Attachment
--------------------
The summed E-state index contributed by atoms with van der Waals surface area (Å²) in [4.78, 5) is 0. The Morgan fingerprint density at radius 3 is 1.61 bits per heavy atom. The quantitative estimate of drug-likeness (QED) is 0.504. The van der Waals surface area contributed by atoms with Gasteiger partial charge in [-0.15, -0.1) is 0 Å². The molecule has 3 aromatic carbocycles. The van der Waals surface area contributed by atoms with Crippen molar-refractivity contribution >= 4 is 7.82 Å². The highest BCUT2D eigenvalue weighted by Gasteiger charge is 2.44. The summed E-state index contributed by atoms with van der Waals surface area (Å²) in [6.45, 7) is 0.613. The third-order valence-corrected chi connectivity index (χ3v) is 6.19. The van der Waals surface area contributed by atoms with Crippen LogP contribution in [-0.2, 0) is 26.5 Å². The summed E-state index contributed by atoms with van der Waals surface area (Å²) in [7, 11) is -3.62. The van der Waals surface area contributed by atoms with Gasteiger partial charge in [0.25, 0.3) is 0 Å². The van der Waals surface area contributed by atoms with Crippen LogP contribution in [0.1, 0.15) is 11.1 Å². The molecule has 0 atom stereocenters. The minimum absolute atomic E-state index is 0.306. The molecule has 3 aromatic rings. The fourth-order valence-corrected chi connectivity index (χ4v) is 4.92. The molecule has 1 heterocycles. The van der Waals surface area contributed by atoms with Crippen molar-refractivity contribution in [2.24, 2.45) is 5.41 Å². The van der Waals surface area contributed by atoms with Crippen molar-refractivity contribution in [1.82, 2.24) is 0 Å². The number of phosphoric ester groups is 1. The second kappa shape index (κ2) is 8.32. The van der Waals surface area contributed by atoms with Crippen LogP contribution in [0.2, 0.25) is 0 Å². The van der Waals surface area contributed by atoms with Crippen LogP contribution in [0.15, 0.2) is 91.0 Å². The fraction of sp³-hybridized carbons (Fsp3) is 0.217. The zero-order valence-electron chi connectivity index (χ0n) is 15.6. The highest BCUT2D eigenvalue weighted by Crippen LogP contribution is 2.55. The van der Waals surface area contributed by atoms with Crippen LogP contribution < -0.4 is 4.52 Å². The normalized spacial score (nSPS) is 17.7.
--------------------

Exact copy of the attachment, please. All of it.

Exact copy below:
The summed E-state index contributed by atoms with van der Waals surface area (Å²) in [4.78, 5) is 0. The Morgan fingerprint density at radius 3 is 1.61 bits per heavy atom. The quantitative estimate of drug-likeness (QED) is 0.504. The van der Waals surface area contributed by atoms with Gasteiger partial charge in [-0.15, -0.1) is 0 Å². The molecule has 3 aromatic carbocycles. The van der Waals surface area contributed by atoms with Crippen molar-refractivity contribution >= 4 is 7.82 Å². The highest BCUT2D eigenvalue weighted by Gasteiger charge is 2.44. The summed E-state index contributed by atoms with van der Waals surface area (Å²) in [6.45, 7) is 0.613. The third-order valence-corrected chi connectivity index (χ3v) is 6.19. The van der Waals surface area contributed by atoms with Crippen LogP contribution in [-0.2, 0) is 26.5 Å². The summed E-state index contributed by atoms with van der Waals surface area (Å²) in [7, 11) is -3.62. The van der Waals surface area contributed by atoms with Gasteiger partial charge in [0.25, 0.3) is 0 Å². The van der Waals surface area contributed by atoms with Crippen LogP contribution in [0.1, 0.15) is 11.1 Å². The molecule has 0 atom stereocenters. The minimum absolute atomic E-state index is 0.306. The molecule has 3 aromatic rings. The fourth-order valence-corrected chi connectivity index (χ4v) is 4.92. The molecule has 1 heterocycles. The van der Waals surface area contributed by atoms with Crippen molar-refractivity contribution in [2.24, 2.45) is 5.41 Å². The van der Waals surface area contributed by atoms with Crippen molar-refractivity contribution in [1.82, 2.24) is 0 Å². The number of phosphoric ester groups is 1. The second kappa shape index (κ2) is 8.32. The van der Waals surface area contributed by atoms with Crippen LogP contribution in [0.2, 0.25) is 0 Å². The van der Waals surface area contributed by atoms with Crippen LogP contribution in [0.15, 0.2) is 91.0 Å². The fraction of sp³-hybridized carbons (Fsp3) is 0.217. The zero-order valence-electron chi connectivity index (χ0n) is 15.6. The highest BCUT2D eigenvalue weighted by Crippen LogP contribution is 2.55. The van der Waals surface area contributed by atoms with Crippen LogP contribution < -0.4 is 4.52 Å². The normalized spacial score (nSPS) is 17.7.